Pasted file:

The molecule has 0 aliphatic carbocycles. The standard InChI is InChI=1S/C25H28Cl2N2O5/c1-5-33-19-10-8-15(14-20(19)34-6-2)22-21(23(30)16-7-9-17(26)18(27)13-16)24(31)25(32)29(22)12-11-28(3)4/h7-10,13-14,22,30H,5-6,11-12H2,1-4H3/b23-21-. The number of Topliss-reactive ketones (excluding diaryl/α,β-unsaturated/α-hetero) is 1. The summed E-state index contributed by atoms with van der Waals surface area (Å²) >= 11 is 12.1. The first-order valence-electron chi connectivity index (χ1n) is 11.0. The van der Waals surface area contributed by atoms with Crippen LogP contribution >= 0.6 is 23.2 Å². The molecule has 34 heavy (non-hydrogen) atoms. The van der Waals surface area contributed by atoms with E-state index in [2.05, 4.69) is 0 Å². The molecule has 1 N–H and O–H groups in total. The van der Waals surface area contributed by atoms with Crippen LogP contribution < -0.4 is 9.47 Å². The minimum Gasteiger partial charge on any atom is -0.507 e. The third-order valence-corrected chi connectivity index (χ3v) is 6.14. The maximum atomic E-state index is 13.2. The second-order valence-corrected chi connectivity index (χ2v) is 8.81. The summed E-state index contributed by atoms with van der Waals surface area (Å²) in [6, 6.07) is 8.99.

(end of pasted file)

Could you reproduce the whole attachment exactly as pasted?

The molecule has 0 aliphatic carbocycles. The standard InChI is InChI=1S/C25H28Cl2N2O5/c1-5-33-19-10-8-15(14-20(19)34-6-2)22-21(23(30)16-7-9-17(26)18(27)13-16)24(31)25(32)29(22)12-11-28(3)4/h7-10,13-14,22,30H,5-6,11-12H2,1-4H3/b23-21-. The number of Topliss-reactive ketones (excluding diaryl/α,β-unsaturated/α-hetero) is 1. The summed E-state index contributed by atoms with van der Waals surface area (Å²) >= 11 is 12.1. The first-order valence-electron chi connectivity index (χ1n) is 11.0. The van der Waals surface area contributed by atoms with Crippen LogP contribution >= 0.6 is 23.2 Å². The molecule has 34 heavy (non-hydrogen) atoms. The van der Waals surface area contributed by atoms with E-state index in [2.05, 4.69) is 0 Å². The molecule has 1 N–H and O–H groups in total. The van der Waals surface area contributed by atoms with Crippen LogP contribution < -0.4 is 9.47 Å². The minimum Gasteiger partial charge on any atom is -0.507 e. The third-order valence-corrected chi connectivity index (χ3v) is 6.14. The maximum atomic E-state index is 13.2. The second-order valence-corrected chi connectivity index (χ2v) is 8.81. The summed E-state index contributed by atoms with van der Waals surface area (Å²) in [6, 6.07) is 8.99.